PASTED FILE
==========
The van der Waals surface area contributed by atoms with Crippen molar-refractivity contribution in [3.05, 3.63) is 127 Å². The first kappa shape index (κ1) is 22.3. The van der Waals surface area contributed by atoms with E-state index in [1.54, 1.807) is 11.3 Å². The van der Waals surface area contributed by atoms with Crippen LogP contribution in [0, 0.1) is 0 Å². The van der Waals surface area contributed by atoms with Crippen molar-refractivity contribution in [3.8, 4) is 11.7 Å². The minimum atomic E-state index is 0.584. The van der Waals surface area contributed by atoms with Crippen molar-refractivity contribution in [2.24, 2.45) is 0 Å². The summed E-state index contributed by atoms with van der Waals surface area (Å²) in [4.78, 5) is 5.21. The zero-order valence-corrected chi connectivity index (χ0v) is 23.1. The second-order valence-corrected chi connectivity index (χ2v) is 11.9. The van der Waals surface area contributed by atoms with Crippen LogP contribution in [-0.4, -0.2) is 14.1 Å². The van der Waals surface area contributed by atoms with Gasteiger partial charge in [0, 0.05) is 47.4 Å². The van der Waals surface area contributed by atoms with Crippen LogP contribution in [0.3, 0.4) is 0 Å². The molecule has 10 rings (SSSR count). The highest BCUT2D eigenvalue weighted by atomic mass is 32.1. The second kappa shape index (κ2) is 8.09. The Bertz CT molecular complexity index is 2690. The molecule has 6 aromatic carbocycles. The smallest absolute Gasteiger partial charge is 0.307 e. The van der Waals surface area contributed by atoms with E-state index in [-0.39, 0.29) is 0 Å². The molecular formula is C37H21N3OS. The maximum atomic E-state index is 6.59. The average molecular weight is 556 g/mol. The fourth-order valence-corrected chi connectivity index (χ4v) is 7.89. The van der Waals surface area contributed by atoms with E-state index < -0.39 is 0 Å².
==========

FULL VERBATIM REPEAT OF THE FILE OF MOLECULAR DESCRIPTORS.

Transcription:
The van der Waals surface area contributed by atoms with Crippen molar-refractivity contribution in [3.05, 3.63) is 127 Å². The first kappa shape index (κ1) is 22.3. The van der Waals surface area contributed by atoms with E-state index in [1.54, 1.807) is 11.3 Å². The van der Waals surface area contributed by atoms with Crippen LogP contribution in [0, 0.1) is 0 Å². The van der Waals surface area contributed by atoms with Crippen molar-refractivity contribution in [3.8, 4) is 11.7 Å². The minimum atomic E-state index is 0.584. The van der Waals surface area contributed by atoms with Crippen molar-refractivity contribution in [2.24, 2.45) is 0 Å². The summed E-state index contributed by atoms with van der Waals surface area (Å²) in [4.78, 5) is 5.21. The zero-order valence-corrected chi connectivity index (χ0v) is 23.1. The second-order valence-corrected chi connectivity index (χ2v) is 11.9. The van der Waals surface area contributed by atoms with Crippen LogP contribution in [-0.4, -0.2) is 14.1 Å². The van der Waals surface area contributed by atoms with Gasteiger partial charge in [0, 0.05) is 47.4 Å². The van der Waals surface area contributed by atoms with Crippen LogP contribution in [0.3, 0.4) is 0 Å². The molecule has 10 rings (SSSR count). The highest BCUT2D eigenvalue weighted by atomic mass is 32.1. The second kappa shape index (κ2) is 8.09. The Bertz CT molecular complexity index is 2690. The molecule has 6 aromatic carbocycles. The smallest absolute Gasteiger partial charge is 0.307 e. The van der Waals surface area contributed by atoms with E-state index in [-0.39, 0.29) is 0 Å². The molecular formula is C37H21N3OS. The maximum atomic E-state index is 6.59. The average molecular weight is 556 g/mol. The fourth-order valence-corrected chi connectivity index (χ4v) is 7.89. The van der Waals surface area contributed by atoms with E-state index < -0.39 is 0 Å².